Pomona starts you off with a fairly standard Why essay, but that’s just the appetizer. As a second course, they offer a platter of oddball prompts to inspire and challenge you. Luckily, you only have to choose one. While the prompts themselves may seem a bit off the wall, you can still be strategic in your selection. First and foremost, go with your gut. It’s a blessing to feel a spark when you read one of these, and it can feel like a curse forcing an oddball essay out of your brain when you’re not feeling inspired. Once you’ve picked your prompt, give yourself a little time to brainstorm and play around with a few ideas before you commit. These quirky prompts are all about showing your creativity so let you mind roam!
The Requirements: One long essay of 400-600 words, one short essay of 250 words.
Supplemental Essay Type(s): Why, Oddball
This somewhat rambling prompt is nothing more or less than an academically-inclined Why essay. As you dig into the writing, aim to answer these two key questions: (1) What do you love about the subject? (2) How does Pomona’s specific program meet your needs or excite your curiosity? In other words, your goal is not just to geek out (although this is highly encouraged!), but also to demonstrate your fit for Pomona specifically. If you can demonstrate a knowledge or curiosity for your chosen major alongside some school-specific facts, you’ll show admissions that you’re motivated and dedicated to their institution. If that’s not a winning combo, we don’t know what is! So before you start scribbling away (or pounding out 250 words on your computer), remember that the backbone of any good why essay is research! Give yourself some time to dig through the Pomona website and get to know your department as well as any related programs, centers, and opportunities.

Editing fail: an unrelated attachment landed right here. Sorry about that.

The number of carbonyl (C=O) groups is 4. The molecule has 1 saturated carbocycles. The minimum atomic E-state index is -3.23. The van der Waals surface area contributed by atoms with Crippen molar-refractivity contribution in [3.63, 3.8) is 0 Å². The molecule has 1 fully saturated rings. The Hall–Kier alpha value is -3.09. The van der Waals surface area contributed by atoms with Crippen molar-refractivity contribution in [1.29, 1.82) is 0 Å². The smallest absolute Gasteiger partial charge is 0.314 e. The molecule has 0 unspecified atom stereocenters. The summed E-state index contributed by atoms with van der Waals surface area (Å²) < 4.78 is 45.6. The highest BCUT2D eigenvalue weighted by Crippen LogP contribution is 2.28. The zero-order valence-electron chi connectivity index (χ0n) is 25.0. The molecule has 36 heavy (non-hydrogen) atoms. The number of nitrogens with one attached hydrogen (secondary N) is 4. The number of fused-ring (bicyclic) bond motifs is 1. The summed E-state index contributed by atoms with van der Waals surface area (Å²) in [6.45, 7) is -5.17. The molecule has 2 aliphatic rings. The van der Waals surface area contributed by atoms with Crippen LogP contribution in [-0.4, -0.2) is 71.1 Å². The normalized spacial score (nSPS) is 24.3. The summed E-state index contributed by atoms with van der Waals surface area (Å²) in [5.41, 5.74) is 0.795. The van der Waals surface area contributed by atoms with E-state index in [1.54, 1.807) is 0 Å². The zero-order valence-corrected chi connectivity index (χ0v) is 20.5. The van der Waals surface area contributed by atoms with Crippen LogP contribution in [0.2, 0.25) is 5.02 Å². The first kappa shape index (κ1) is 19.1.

As you write the essay, think about how you will align your current interests and passions with Pomona’s offerings. Maybe you’ve become increasingly dedicated to saving the planet and learned the power of collaboration by starting a neighborhood composting program; so of course you’re drawn to the interdisciplinary and communal approach of the Environmental Analysis Program! Or perhaps you think Southern California would be a great place to pick up a Chicana/o-Latina/o Studies Major. Or if you’re undecided, maybe you still have a list of subjects you’d like to try on for size and are excited by the scope of the 5Cs. Whatever the program and whatever your reasoning, build a bridge from your lived experience to your future life as a Pomona student.